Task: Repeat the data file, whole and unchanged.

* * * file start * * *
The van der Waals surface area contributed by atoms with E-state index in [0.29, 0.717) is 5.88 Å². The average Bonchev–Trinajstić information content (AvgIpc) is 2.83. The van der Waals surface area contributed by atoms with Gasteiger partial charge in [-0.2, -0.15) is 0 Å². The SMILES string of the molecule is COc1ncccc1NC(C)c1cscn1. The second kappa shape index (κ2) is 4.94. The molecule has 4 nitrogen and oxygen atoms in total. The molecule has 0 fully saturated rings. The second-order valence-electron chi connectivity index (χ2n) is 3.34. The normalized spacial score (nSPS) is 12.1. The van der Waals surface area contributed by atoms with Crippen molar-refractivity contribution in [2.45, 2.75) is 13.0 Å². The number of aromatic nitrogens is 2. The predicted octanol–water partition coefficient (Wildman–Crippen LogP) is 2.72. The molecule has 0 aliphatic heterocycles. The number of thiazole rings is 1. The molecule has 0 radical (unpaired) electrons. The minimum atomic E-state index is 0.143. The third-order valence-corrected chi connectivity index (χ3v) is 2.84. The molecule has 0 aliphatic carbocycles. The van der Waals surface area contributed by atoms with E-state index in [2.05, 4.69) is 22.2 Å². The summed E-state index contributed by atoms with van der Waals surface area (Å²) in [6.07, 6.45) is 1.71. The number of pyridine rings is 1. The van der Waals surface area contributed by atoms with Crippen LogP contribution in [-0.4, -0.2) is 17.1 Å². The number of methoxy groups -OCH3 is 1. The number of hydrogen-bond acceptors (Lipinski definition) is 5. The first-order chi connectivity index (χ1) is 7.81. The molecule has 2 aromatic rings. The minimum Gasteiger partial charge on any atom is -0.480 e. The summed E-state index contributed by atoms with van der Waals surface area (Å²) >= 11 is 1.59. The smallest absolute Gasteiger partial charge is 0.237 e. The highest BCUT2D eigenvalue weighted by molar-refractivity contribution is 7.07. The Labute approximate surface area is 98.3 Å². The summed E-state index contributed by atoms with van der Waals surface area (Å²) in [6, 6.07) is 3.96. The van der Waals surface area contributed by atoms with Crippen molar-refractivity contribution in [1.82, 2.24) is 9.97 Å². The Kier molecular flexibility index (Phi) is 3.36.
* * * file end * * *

The van der Waals surface area contributed by atoms with E-state index in [0.29, 0.717) is 5.88 Å². The average Bonchev–Trinajstić information content (AvgIpc) is 2.83. The van der Waals surface area contributed by atoms with Gasteiger partial charge in [-0.2, -0.15) is 0 Å². The SMILES string of the molecule is COc1ncccc1NC(C)c1cscn1. The second kappa shape index (κ2) is 4.94. The molecule has 4 nitrogen and oxygen atoms in total. The molecule has 0 fully saturated rings. The second-order valence-electron chi connectivity index (χ2n) is 3.34. The normalized spacial score (nSPS) is 12.1. The van der Waals surface area contributed by atoms with Crippen molar-refractivity contribution in [2.45, 2.75) is 13.0 Å². The number of aromatic nitrogens is 2. The predicted octanol–water partition coefficient (Wildman–Crippen LogP) is 2.72. The molecule has 0 aliphatic heterocycles. The number of thiazole rings is 1. The molecule has 0 radical (unpaired) electrons. The minimum atomic E-state index is 0.143. The third-order valence-corrected chi connectivity index (χ3v) is 2.84. The molecule has 0 aliphatic carbocycles. The van der Waals surface area contributed by atoms with E-state index in [2.05, 4.69) is 22.2 Å². The summed E-state index contributed by atoms with van der Waals surface area (Å²) in [6.07, 6.45) is 1.71. The number of pyridine rings is 1. The van der Waals surface area contributed by atoms with Crippen LogP contribution in [-0.4, -0.2) is 17.1 Å². The number of methoxy groups -OCH3 is 1. The number of hydrogen-bond acceptors (Lipinski definition) is 5. The first-order chi connectivity index (χ1) is 7.81. The molecule has 2 aromatic rings. The minimum Gasteiger partial charge on any atom is -0.480 e. The summed E-state index contributed by atoms with van der Waals surface area (Å²) >= 11 is 1.59. The smallest absolute Gasteiger partial charge is 0.237 e. The highest BCUT2D eigenvalue weighted by molar-refractivity contribution is 7.07. The Labute approximate surface area is 98.3 Å². The summed E-state index contributed by atoms with van der Waals surface area (Å²) in [6, 6.07) is 3.96. The van der Waals surface area contributed by atoms with Crippen molar-refractivity contribution in [1.82, 2.24) is 9.97 Å². The Kier molecular flexibility index (Phi) is 3.36.